Its been over half a year since I last checked in on American Capital Mortgage (NASDAQ:MTGE). I still remember having to say I was wrong being among the best of the best in the mREIT space. In fact, it fell apart along with the sector. After declining key metric results, pressured income and a falling book value, the dividend was cut. On top of several losing quarters in a row, this turned the tide from what I saw as a strong name to one that was weak and had been struggling all of 2015 and into 2016. While, there may be some light at the end of the tunnel, I have said the tunnel could be longer than we think. At the time shares traded at $14.60, and are now at $16.70. They are up over 33% from the low of $12.01 but still down from the $18.39 when I swallowed my pride and said I got it wrong. Is the name making a come back? To answer this question we turn to the just reported Q3 results
It reported a net gain for the quarter of $67.9 million, or $1.48 per common share. This is a nice turn around from the losing quarters I reported on 6 to 9 months ago. Of course that is a GAAP number and doesn't tell us whether the $0.40 dividend was covered. Well, the company saw $0.48 in net spread and dollar roll income. This time, the company saw a $0.02 quarter-over-quarter increase from then $0.46 in net spread and dollar roll income per common share in Q2 2016. It is important to note that these figures are excluding estimated "catch-up" premium amortization benefit. So the bottom line is that the dividend looks comfortably covered.
Book value rose as well. It came in at from $20.55 per common share as of as of September 30, 2016. This is up nicely from the $19.55 it entered 2016 with. The book value has been bleeding for years, so this turn-around is welcomed. Doing the math we still have a nice discount-to-book but that discount has narrowed. At $16.70, the stock trades at a $3.85, or an 18.7% discount-to-book. While it narrowed, the name has consistently been discounted. These discounts suggest the market is pricing in continued poor results, but I don't think there is another dividend cut coming as this is the fourth quarter in a row where the dividend was covered. However, the market does not have faith in the name as the discount is among the widest in the sector right now.
Now what about the key metrics? The constant prepayment rate has been hampering the sector as a whole. However, I did think that prepayments would rise for most companies in the back half of 2016. This was the case for American Capital Mortgage. Its constant prepayment rate rose to 13% from 11.7% in Q2 2016. This rise tends to pressure the spread and net interest income, but because yields rose and the costs of funds stayed the same, there was a widening of the spread. I was surprised to see this. The spread came in at 2.06%. Of course, the earnings as a whole are what matter at the end of the day and they were solid in this challenging environment. Gary Kain, President and Chief Investment Officer stated:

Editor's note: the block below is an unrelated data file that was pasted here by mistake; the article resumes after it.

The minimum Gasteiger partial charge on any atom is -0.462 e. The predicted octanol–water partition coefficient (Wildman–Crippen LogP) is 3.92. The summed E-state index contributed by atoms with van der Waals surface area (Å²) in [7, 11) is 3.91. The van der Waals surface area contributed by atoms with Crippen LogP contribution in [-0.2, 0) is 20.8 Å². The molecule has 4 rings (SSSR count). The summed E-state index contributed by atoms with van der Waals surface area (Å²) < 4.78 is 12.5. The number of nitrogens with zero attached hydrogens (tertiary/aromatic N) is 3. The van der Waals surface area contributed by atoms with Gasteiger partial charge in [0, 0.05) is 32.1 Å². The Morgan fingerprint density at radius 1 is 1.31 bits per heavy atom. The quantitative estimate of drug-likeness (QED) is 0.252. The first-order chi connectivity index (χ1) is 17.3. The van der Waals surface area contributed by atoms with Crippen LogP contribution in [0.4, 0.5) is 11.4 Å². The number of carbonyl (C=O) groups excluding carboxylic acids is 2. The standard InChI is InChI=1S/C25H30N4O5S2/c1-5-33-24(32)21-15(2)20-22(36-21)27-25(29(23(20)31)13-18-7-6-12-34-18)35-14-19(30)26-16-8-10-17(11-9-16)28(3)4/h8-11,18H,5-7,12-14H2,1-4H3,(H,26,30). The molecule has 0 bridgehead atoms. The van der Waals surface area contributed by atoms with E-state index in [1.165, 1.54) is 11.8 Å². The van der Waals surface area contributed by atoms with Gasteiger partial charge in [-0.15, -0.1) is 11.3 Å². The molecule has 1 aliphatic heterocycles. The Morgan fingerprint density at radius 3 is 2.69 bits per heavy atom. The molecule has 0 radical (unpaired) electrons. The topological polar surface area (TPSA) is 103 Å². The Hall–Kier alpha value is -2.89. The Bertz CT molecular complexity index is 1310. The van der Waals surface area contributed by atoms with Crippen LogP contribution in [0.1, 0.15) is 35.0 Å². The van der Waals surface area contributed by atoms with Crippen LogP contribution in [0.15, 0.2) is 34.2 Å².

"MTGE continued its strong 2016 performance with a 7.6% economic return in the third quarter, or 30% on an annualized basis. Our net book value increased by 5.5% during the quarter, driven by spread tightening across both agency and non-agency securities. This spread tightening was most pronounced in our non-agency portfolio, in particular our credit risk transfer securities, which continued to benefit from strong housing fundamentals and conservative underwriting standards. Looking ahead, we are excited about MTGE's investment outlook given the combination of the solid housing market fundamentals within the conforming mortgage market, the improved funding outlook for agency MBS, and our view that global interest rates will remain 'lower for longer.' In addition, MTGE's expansion into healthcare real estate provides a new source of attractive investment opportunities, as well as portfolio diversification benefits. Against this backdrop, we believe our diversified portfolio is well positioned to produce attractive risk-adjusted returns."
Lower for longer. That statement is the take home. However, if rates remain low, and the fact is that the Fed wants to start moving rates higher, prepayments could spike due to refinancing activities. The dividend is safe for now and the company continues to transition its portfolio. The company survived the turmoil that began in 2013 and seems to be at its tail end now. Given the stock has rebounded off lows when I felt the name would be worth a stab given the dividend coverage, I would hold the stock here.
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Disclosure: I/we have no positions in any stocks mentioned, and no plans to initiate any positions within the next 72 hours.
I wrote this article myself, and it expresses my own opinions. I am not receiving compensation for it (other than from Seeking Alpha). I have no business relationship with any company whose stock is mentioned in this article.